Volusia County’s public security radio system will likely be upgraded for $ 24.6 million
by: Gary Davidson
Activity Project Manager / Community Information, Volusia District Government
In these modern times, effective and reliable communication is essential. In an emergency it can be a matter of life and death. After years of development, a $ 24.6 million upgrade to the Volusia district public safety radio received unanimous approval from the district council on Tuesday June 22nd.
All first responders in Volusia County – law enforcement, fire and rescue services – rely on the radio system to communicate with each other on site, receive real-time updates, and stay connected to the control center while responding to emergencies. The existing 800 MHz system, which supports more than 9,000 radios, is almost 30 years old and the technology has reached the end of its life cycle. In many cases, spare parts are no longer available. In the meantime, the requirements of public safety radio have gone beyond the capabilities of the units currently in use.
Developed by public safety professionals, the P25 standards for two-way radio systems have become the industry standard because of their improved reliability and the ability of radios on different radio systems to communicate with one another regardless of manufacturer. Interoperability, or the ability to effectively connect to other radio systems, is especially important in fast-paced events involving multiple jurisdictions. In fact, it is absolutely critical to the safety and protection of both residents and emergency services.
“It is critical that the county public safety radio is now upgraded to a modern P25 system to ensure continued reliability of public safety communications,” the county stated in a 2019 document , in which bidders were searched for the new system.
The district has been planning for the new system and the associated costs for years. When approving the project on Tuesday, councilors said the cost was an absolute necessity.
Last year Vero Beach County Council hired Communications International, Inc. – the same company that implemented its original radio system – to implement the new P25 system. Due to the complexity of the project, it took months to write and negotiate the contract. On Tuesday, the culmination of years of planning resulted in the council approving $ 24,657,650.97 spending on upgrading the radio system. Most of the money, approximately $ 23.5 million, will go to the system backbone such as tower-site equipment and dispatch consoles, as well as approximately 3,300 new radios and upgrades to existing radios. The contract also includes maintenance for 17 years after completion of the plant.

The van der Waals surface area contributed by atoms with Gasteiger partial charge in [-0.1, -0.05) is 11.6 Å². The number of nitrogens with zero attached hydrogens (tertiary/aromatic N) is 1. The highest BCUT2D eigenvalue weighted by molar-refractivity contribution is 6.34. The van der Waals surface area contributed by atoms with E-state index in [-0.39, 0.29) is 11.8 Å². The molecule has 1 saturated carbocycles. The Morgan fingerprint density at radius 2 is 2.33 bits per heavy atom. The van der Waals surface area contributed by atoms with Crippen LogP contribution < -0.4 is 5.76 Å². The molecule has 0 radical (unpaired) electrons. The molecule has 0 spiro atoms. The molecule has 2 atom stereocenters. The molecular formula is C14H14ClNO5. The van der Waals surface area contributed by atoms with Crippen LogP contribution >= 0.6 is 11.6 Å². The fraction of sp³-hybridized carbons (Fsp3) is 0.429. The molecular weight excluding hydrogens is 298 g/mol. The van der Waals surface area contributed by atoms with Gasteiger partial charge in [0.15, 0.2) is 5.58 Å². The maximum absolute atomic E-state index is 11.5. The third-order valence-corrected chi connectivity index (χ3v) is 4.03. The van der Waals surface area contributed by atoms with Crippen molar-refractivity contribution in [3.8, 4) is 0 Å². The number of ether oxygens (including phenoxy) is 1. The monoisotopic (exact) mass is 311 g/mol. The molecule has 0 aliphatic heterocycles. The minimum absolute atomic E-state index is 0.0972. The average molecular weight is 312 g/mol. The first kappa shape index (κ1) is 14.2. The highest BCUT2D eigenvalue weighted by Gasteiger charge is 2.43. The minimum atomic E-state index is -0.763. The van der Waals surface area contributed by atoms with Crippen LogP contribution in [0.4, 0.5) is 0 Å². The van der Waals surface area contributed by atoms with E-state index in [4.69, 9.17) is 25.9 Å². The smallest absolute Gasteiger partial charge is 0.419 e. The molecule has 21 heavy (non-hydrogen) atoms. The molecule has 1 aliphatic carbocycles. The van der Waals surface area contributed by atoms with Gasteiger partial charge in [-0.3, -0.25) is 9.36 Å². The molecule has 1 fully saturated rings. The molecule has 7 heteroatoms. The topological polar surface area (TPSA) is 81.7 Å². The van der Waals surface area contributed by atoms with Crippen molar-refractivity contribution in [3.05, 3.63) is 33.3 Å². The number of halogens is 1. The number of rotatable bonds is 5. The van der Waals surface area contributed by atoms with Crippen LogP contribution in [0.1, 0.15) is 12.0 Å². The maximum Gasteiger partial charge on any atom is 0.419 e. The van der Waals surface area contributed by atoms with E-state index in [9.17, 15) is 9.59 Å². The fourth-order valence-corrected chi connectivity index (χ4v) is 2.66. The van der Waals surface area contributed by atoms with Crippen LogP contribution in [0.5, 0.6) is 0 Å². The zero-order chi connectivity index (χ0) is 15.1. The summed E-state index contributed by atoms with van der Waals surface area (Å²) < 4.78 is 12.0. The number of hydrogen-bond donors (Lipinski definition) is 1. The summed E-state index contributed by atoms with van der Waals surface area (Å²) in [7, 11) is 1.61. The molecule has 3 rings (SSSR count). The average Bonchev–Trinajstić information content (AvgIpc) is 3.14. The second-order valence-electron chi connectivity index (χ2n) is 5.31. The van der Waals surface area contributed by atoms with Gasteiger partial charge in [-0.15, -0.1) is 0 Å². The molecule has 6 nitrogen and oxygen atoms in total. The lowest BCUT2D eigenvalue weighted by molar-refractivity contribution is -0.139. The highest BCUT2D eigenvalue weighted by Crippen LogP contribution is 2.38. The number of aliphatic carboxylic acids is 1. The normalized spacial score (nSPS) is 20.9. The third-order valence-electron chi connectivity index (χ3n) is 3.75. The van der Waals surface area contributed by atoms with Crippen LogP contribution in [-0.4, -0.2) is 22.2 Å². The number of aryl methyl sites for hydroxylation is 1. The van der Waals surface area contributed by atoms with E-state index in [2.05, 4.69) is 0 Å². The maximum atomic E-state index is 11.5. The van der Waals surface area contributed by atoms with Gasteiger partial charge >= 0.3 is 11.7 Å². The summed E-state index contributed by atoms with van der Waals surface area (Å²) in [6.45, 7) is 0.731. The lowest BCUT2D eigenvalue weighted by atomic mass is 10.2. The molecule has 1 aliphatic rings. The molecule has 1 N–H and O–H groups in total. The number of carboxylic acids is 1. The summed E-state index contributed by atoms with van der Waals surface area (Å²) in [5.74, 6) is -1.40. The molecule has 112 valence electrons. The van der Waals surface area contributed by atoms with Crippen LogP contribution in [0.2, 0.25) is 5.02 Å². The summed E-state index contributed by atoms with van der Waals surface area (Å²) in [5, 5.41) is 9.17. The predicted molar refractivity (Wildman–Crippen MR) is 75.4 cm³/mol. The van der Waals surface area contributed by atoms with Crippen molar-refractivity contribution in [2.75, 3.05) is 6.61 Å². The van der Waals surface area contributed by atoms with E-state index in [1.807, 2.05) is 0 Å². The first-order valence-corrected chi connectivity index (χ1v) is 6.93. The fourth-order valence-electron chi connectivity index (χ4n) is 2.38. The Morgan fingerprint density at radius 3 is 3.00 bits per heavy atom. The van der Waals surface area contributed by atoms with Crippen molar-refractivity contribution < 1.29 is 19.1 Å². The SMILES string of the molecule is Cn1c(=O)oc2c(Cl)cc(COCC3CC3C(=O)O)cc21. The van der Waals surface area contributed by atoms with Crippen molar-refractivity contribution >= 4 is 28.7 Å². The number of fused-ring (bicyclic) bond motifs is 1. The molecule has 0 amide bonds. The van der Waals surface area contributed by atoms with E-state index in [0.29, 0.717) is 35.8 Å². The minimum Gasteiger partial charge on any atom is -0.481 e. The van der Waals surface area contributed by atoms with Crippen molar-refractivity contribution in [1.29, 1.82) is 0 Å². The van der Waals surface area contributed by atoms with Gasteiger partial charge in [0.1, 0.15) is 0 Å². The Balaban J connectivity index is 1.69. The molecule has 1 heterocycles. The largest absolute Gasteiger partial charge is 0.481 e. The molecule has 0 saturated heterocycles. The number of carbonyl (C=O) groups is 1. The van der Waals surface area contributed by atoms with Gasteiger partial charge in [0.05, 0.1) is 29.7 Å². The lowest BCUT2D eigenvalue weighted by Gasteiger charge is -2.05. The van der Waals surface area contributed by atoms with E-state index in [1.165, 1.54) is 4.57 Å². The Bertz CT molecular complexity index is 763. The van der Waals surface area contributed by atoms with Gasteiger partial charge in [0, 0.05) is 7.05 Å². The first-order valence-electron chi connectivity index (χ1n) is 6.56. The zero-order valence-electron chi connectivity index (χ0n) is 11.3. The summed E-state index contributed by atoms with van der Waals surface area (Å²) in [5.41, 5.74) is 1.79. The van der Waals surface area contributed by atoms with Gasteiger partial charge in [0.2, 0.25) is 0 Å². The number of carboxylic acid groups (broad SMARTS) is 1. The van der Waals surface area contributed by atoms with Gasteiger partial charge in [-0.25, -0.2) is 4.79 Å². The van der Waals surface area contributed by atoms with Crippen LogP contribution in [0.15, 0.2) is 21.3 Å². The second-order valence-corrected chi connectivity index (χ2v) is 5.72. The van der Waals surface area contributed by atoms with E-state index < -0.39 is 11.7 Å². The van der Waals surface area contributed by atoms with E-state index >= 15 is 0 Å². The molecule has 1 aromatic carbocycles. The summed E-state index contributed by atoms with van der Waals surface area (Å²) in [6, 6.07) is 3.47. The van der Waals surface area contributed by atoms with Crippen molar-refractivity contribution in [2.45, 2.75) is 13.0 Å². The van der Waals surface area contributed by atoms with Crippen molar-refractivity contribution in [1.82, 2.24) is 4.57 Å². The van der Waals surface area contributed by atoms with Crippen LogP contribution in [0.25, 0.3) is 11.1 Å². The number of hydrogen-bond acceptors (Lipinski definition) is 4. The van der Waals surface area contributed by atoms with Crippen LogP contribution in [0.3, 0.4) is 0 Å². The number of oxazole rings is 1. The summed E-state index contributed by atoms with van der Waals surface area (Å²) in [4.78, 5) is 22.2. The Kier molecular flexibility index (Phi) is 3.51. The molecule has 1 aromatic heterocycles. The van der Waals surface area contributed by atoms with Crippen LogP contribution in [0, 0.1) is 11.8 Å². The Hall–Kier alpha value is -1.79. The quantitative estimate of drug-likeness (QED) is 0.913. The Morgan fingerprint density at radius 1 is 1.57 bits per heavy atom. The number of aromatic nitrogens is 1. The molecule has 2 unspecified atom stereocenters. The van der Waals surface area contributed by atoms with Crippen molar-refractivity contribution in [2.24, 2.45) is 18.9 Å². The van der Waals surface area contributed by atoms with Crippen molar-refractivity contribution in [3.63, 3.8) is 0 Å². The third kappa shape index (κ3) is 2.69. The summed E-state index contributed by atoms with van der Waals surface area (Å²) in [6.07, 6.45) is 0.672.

“We all know that we have to maintain and update our communication infrastructure. It’s so important, ”said Councilor Heather Post.
“That is not a wish. This is an absolute necessity, ”said Alderman Ben Johnson. “This is so important to our public safety that we simply cannot overlook it.”
As part of the upgrade, the county plans to increase the number of towers from 13 to 15 to improve radio coverage. One of the new towers is in Bunnell, a location the county shares with Flagler County. The other new building is to be built on Lake Harney Road in Osteen. The spending, which the council approved on Tuesday, included $ 1 million in structural analysis, engineering and modifications to existing towers. There is an additional $ 110,000 for wetland approval and mitigation for the Osteen skyscraper and $ 35,000 for infrastructure requirements related to a replacement tower location in Barberville.
Sheriff Mike Chitwood, whose deputy is one of the largest users of the radio system, thanked the improved system to come and said it would make the public safer.
“This is a critical technology upgrade that will ensure our first responders have a state-of-the-art lifeline to get help where it’s needed,” said Chitwood. “Our men and women in uniform are better equipped as a result of this move and our residents and visitors are safer, and I thank the district administrator, the administration and every employee for their foresight in this project.”
The entire project is expected to take around two and a half years.